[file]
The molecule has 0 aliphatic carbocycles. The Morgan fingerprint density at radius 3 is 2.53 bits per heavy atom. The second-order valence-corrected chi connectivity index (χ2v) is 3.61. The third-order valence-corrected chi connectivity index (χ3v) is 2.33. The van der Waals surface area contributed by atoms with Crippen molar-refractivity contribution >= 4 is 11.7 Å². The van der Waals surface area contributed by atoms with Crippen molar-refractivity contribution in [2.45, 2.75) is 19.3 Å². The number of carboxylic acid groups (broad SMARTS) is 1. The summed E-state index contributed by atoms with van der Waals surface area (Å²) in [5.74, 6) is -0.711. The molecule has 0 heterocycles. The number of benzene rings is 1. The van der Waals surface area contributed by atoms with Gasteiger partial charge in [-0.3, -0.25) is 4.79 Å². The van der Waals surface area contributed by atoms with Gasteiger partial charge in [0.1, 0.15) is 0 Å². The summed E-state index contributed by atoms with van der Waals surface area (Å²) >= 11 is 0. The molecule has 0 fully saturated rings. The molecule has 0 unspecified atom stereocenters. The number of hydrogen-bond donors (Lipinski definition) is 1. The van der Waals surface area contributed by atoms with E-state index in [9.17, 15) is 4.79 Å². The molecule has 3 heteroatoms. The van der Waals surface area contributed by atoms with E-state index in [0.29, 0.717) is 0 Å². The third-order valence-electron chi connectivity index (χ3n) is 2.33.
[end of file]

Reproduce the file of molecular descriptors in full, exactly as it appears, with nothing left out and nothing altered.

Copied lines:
The molecule has 0 aliphatic carbocycles. The Morgan fingerprint density at radius 3 is 2.53 bits per heavy atom. The second-order valence-corrected chi connectivity index (χ2v) is 3.61. The third-order valence-corrected chi connectivity index (χ3v) is 2.33. The van der Waals surface area contributed by atoms with Crippen molar-refractivity contribution >= 4 is 11.7 Å². The van der Waals surface area contributed by atoms with Crippen molar-refractivity contribution in [2.45, 2.75) is 19.3 Å². The number of carboxylic acid groups (broad SMARTS) is 1. The summed E-state index contributed by atoms with van der Waals surface area (Å²) in [5.74, 6) is -0.711. The molecule has 0 heterocycles. The number of benzene rings is 1. The van der Waals surface area contributed by atoms with Gasteiger partial charge in [-0.3, -0.25) is 4.79 Å². The van der Waals surface area contributed by atoms with Gasteiger partial charge in [0.1, 0.15) is 0 Å². The summed E-state index contributed by atoms with van der Waals surface area (Å²) >= 11 is 0. The molecule has 0 fully saturated rings. The molecule has 0 unspecified atom stereocenters. The number of hydrogen-bond donors (Lipinski definition) is 1. The van der Waals surface area contributed by atoms with E-state index in [9.17, 15) is 4.79 Å². The molecule has 3 heteroatoms. The van der Waals surface area contributed by atoms with E-state index in [0.29, 0.717) is 0 Å². The third-order valence-electron chi connectivity index (χ3n) is 2.33.